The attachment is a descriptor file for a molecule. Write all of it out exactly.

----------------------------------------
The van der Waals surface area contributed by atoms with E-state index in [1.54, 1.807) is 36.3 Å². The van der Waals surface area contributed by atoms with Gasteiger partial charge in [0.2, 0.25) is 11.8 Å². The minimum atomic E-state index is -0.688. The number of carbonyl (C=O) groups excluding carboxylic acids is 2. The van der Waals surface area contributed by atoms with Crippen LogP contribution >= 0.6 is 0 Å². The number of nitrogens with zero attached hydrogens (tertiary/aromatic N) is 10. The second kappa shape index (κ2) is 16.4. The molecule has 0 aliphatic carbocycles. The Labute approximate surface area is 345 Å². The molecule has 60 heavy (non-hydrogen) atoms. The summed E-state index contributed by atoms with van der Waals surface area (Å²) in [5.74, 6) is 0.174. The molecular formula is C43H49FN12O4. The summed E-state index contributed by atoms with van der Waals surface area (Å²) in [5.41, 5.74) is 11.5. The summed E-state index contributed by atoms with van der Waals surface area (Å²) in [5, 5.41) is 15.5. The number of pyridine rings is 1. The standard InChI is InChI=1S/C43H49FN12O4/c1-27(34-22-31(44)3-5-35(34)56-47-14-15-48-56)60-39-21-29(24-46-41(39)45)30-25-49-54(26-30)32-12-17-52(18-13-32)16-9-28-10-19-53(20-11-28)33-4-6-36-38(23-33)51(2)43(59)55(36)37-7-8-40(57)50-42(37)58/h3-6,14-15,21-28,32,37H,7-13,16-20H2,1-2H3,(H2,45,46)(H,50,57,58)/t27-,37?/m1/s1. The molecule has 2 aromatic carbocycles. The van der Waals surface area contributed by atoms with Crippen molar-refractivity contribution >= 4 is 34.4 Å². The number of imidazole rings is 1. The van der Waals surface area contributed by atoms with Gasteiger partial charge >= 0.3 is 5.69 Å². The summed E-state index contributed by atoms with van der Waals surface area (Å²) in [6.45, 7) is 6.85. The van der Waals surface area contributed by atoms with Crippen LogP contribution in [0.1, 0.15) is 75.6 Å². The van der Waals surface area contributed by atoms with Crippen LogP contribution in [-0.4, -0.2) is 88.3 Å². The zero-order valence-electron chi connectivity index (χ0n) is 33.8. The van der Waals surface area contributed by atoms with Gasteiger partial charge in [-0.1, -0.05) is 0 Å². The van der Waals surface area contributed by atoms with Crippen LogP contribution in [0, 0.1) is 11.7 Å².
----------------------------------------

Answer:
The van der Waals surface area contributed by atoms with E-state index in [1.54, 1.807) is 36.3 Å². The van der Waals surface area contributed by atoms with Gasteiger partial charge in [0.2, 0.25) is 11.8 Å². The minimum atomic E-state index is -0.688. The number of carbonyl (C=O) groups excluding carboxylic acids is 2. The van der Waals surface area contributed by atoms with Crippen LogP contribution >= 0.6 is 0 Å². The number of nitrogens with zero attached hydrogens (tertiary/aromatic N) is 10. The second kappa shape index (κ2) is 16.4. The molecule has 0 aliphatic carbocycles. The Labute approximate surface area is 345 Å². The molecule has 60 heavy (non-hydrogen) atoms. The summed E-state index contributed by atoms with van der Waals surface area (Å²) in [5.74, 6) is 0.174. The molecular formula is C43H49FN12O4. The summed E-state index contributed by atoms with van der Waals surface area (Å²) in [5.41, 5.74) is 11.5. The summed E-state index contributed by atoms with van der Waals surface area (Å²) in [5, 5.41) is 15.5. The number of pyridine rings is 1. The standard InChI is InChI=1S/C43H49FN12O4/c1-27(34-22-31(44)3-5-35(34)56-47-14-15-48-56)60-39-21-29(24-46-41(39)45)30-25-49-54(26-30)32-12-17-52(18-13-32)16-9-28-10-19-53(20-11-28)33-4-6-36-38(23-33)51(2)43(59)55(36)37-7-8-40(57)50-42(37)58/h3-6,14-15,21-28,32,37H,7-13,16-20H2,1-2H3,(H2,45,46)(H,50,57,58)/t27-,37?/m1/s1. The molecule has 2 aromatic carbocycles. The van der Waals surface area contributed by atoms with Crippen molar-refractivity contribution >= 4 is 34.4 Å². The number of imidazole rings is 1. The van der Waals surface area contributed by atoms with Gasteiger partial charge >= 0.3 is 5.69 Å². The summed E-state index contributed by atoms with van der Waals surface area (Å²) in [6.45, 7) is 6.85. The van der Waals surface area contributed by atoms with Crippen LogP contribution in [0.1, 0.15) is 75.6 Å². The van der Waals surface area contributed by atoms with Crippen LogP contribution in [-0.4, -0.2) is 88.3 Å². The zero-order valence-electron chi connectivity index (χ0n) is 33.8. The van der Waals surface area contributed by atoms with Gasteiger partial charge in [-0.1, -0.05) is 0 Å². The van der Waals surface area contributed by atoms with Crippen LogP contribution in [0, 0.1) is 11.7 Å².